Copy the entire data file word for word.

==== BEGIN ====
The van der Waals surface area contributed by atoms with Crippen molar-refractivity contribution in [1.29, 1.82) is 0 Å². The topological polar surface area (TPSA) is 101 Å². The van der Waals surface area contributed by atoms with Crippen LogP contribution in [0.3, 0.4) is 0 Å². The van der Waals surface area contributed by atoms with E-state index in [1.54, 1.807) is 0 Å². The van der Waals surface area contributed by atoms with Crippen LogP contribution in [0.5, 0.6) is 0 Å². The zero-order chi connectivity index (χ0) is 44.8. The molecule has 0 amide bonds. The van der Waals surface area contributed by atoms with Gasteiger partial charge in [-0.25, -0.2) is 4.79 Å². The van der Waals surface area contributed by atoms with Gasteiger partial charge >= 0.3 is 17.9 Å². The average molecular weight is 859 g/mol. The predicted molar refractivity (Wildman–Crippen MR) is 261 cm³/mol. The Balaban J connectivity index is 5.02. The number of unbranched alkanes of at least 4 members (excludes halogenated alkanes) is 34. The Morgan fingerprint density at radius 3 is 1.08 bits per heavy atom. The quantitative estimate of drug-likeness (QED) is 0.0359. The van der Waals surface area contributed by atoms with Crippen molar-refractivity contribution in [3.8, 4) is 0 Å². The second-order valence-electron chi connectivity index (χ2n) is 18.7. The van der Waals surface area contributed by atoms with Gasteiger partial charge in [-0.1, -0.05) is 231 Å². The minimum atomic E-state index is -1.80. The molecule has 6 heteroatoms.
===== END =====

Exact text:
The van der Waals surface area contributed by atoms with Crippen molar-refractivity contribution in [1.29, 1.82) is 0 Å². The topological polar surface area (TPSA) is 101 Å². The van der Waals surface area contributed by atoms with Crippen LogP contribution in [0.3, 0.4) is 0 Å². The van der Waals surface area contributed by atoms with E-state index in [1.54, 1.807) is 0 Å². The van der Waals surface area contributed by atoms with Crippen LogP contribution in [0.5, 0.6) is 0 Å². The zero-order chi connectivity index (χ0) is 44.8. The molecule has 0 amide bonds. The van der Waals surface area contributed by atoms with Gasteiger partial charge in [-0.25, -0.2) is 4.79 Å². The van der Waals surface area contributed by atoms with Gasteiger partial charge >= 0.3 is 17.9 Å². The average molecular weight is 859 g/mol. The predicted molar refractivity (Wildman–Crippen MR) is 261 cm³/mol. The Balaban J connectivity index is 5.02. The number of unbranched alkanes of at least 4 members (excludes halogenated alkanes) is 34. The Morgan fingerprint density at radius 3 is 1.08 bits per heavy atom. The quantitative estimate of drug-likeness (QED) is 0.0359. The van der Waals surface area contributed by atoms with Crippen molar-refractivity contribution in [3.8, 4) is 0 Å². The second-order valence-electron chi connectivity index (χ2n) is 18.7. The van der Waals surface area contributed by atoms with Gasteiger partial charge in [-0.1, -0.05) is 231 Å². The minimum atomic E-state index is -1.80. The molecule has 6 heteroatoms.